By now, most of us have heard of “energy vampires” — those appliances and electronics that draw small amounts of power 24/7, even when we’re not using them. Unplugging some of these devices can be a piece of cake, whereas others can be a bit more of a hassle. So is it worth the trouble?

The energy costs of plugged-in appliances can really add up, and unplugging these devices could save your up to $100 to $200 a year. Another benefit of unplugging your appliances is protection from power surges.


Does Unplugging Appliances Save on Electricity?

Today’s modern homes are packed with electronic devices and electrical appliances. If you consider the host of small appliances sitting on the typical kitchen counter, the numerous electronics in most entertainment centers and the collection of small chargers it takes to power mobile devices for an entire household, you might count more than 20 plugs before you even get to the major appliances.

So while energy vampires do consume small amounts of electricity, a whole house full of them can add up to a noticeable amount on your monthly electric bill. How much money can you save when you unplug appliances? The Department of Energy’s Lawrence Berkeley National Laboratory estimates that an appliance that constantly draws one watt of electricity can cost up to $1 per year, and since many energy vampires use more electricity than that, annual costs can add up to $100 to $200 in the average home. That’s comparable to an entire month’s bill in some households.

If you’re curious about how much electricity your appliances and electronics are using when they’re not doing anything, you can use a handheld electricity monitor. Plug one of these devices into an outlet, then plug each appliance into it one by one with the appliance turned off. A digital display will show you how many watts you’re using, and you can tally up a grand total to see how much electricity you can save by keeping them unplugged.


New Habits, New Helpers

If you’ve resolved to keep more of your appliances unplugged, you may find that all it takes to make a difference is to establish some good new habits. Your phone charger is a good example of a device that you probably leave plugged in too often; even when your phone isn’t charging, it’s still drawing a little power. Remind yourself to unplug it and set it aside every time you unplug your phone.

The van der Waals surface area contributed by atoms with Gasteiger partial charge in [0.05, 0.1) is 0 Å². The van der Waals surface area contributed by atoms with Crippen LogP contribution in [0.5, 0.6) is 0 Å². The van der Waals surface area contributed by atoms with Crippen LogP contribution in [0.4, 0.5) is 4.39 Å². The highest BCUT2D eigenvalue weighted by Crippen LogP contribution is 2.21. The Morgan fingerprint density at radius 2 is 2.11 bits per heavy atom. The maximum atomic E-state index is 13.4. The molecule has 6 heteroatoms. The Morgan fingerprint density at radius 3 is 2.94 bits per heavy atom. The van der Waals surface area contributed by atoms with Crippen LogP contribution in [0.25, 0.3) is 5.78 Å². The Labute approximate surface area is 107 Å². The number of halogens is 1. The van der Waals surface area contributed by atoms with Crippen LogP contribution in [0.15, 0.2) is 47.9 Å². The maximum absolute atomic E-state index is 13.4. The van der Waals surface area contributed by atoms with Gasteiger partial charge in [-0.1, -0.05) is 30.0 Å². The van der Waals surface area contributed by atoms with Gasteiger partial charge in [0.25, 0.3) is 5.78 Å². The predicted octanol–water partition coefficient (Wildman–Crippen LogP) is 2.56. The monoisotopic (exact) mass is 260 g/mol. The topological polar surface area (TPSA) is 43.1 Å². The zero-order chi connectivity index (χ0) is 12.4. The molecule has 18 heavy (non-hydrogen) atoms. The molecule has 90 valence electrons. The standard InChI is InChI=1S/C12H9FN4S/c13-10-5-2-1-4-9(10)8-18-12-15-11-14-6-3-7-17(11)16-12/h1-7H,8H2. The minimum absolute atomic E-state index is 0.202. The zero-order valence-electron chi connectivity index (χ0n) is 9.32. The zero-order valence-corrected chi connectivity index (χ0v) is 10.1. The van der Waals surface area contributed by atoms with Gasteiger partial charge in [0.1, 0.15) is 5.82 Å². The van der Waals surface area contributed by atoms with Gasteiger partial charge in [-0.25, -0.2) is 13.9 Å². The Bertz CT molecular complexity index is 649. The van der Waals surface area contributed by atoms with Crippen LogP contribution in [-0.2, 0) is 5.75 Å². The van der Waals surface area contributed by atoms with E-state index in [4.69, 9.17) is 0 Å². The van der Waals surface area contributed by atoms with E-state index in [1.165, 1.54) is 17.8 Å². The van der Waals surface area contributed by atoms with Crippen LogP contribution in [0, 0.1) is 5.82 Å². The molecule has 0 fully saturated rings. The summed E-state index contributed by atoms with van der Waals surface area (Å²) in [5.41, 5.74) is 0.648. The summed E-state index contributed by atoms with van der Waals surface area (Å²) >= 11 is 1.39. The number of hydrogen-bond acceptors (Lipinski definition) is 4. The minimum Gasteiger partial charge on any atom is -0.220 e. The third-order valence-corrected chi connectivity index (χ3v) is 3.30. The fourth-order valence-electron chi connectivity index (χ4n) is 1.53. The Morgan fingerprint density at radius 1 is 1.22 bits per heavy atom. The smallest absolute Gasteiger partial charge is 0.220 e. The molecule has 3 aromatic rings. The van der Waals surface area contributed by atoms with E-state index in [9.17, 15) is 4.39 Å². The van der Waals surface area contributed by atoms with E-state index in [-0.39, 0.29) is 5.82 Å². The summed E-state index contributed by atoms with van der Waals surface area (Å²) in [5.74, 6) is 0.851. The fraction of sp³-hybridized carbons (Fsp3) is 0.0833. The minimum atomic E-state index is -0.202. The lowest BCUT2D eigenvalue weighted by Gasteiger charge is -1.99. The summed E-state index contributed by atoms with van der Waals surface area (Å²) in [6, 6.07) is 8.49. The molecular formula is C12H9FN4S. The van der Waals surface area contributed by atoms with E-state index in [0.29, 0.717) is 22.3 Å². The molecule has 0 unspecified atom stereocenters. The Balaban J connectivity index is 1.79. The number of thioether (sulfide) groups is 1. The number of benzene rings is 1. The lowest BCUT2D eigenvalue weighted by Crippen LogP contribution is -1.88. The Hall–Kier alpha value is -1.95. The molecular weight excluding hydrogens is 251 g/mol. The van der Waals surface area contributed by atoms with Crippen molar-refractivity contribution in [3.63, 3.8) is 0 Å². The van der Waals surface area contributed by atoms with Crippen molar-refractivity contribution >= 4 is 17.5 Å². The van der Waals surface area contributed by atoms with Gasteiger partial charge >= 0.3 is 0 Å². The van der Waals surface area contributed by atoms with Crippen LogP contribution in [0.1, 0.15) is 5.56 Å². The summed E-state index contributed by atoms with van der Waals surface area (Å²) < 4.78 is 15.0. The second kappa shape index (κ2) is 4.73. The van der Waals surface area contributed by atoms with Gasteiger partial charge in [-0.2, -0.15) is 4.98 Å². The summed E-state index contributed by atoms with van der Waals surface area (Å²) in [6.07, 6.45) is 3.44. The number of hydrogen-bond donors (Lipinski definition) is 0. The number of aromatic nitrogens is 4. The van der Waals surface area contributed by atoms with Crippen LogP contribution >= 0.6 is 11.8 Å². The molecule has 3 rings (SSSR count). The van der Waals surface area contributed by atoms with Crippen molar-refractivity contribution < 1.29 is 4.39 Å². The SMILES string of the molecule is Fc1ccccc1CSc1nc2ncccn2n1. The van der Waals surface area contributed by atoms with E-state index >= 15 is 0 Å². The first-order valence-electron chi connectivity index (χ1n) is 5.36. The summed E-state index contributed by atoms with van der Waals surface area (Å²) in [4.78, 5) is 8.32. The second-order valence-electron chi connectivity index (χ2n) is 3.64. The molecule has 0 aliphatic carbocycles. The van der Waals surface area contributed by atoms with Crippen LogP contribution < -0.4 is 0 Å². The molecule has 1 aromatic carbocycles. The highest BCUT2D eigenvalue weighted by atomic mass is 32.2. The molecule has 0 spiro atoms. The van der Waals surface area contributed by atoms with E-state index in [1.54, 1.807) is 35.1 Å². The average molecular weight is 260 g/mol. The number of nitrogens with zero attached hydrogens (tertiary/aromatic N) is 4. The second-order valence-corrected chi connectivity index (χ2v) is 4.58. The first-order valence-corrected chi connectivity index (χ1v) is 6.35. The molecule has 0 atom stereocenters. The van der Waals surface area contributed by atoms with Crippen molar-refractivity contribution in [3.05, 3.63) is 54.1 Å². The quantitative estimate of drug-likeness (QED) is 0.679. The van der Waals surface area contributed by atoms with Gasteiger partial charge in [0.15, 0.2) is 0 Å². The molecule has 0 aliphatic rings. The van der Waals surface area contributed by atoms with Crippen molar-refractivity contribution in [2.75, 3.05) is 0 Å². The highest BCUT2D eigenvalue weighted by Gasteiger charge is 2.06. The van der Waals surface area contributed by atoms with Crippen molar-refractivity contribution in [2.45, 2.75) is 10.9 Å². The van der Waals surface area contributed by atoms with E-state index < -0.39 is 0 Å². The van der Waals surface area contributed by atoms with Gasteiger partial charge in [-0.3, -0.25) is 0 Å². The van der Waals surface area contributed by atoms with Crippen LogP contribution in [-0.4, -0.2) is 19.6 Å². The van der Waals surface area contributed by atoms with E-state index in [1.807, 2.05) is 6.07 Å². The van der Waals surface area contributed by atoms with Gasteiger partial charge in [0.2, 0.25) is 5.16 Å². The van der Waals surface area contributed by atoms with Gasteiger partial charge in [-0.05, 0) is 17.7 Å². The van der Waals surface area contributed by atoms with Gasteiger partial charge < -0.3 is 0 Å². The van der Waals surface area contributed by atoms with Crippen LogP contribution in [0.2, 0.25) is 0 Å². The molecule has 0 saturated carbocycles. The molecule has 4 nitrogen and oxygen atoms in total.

Kitchen appliances also present easy opportunities to unplug because the outlets are usually right above your counter backsplash. Unless you really rely on your coffee maker’s digital clock, feel free to unplug it after you’ve brewed a pot.

But what about all those electronics in your entertainment center? They’re plugged in out of reach, and nobody wants to move a heavy piece of furniture just to save a few pennies. In cases like this, it may be worth spending a little money on a new power strip that will allow you to disconnect everything with one flip of a switch, even though your electronics are still physically plugged in.

Modern power strips offer a range of features that make saving money easier. Some have built-in timers that allow you to cut the power according to your schedule, and others have a few “always on” outlets so you can “unplug” most of your electronics while leaving a few essentials in standby mode. The most advanced power strips feature smart technology so you can control them from anywhere using your smartphone or tablet.

Other Benefits of Unplugging Appliances

Energy savings aside, there’s another upside to keeping appliances unplugged when you’re not using them: there’s no safer way to protect against power surges. Unless you have a whole-home surge protection system or individual surge protectors all over your house, some of your plugged-in devices are probably vulnerable to surge damage.

It doesn’t take a huge surge from a lightning strike or a transformer explosion to damage your appliances. Small surges occur commonly when other large appliances in your home turn on, such as your air conditioner or your refrigerator’s compressor. Over a long enough period of time, these small surges can gradually wear away at other appliances on the same circuit, shortening their useful lifespans.

And while the risk of electrical fire is small when your appliances are in good working condition, the only way to completely eliminate that risk is to keep them unplugged. So when it comes to devices you’re not using at the moment, what have you got to lose?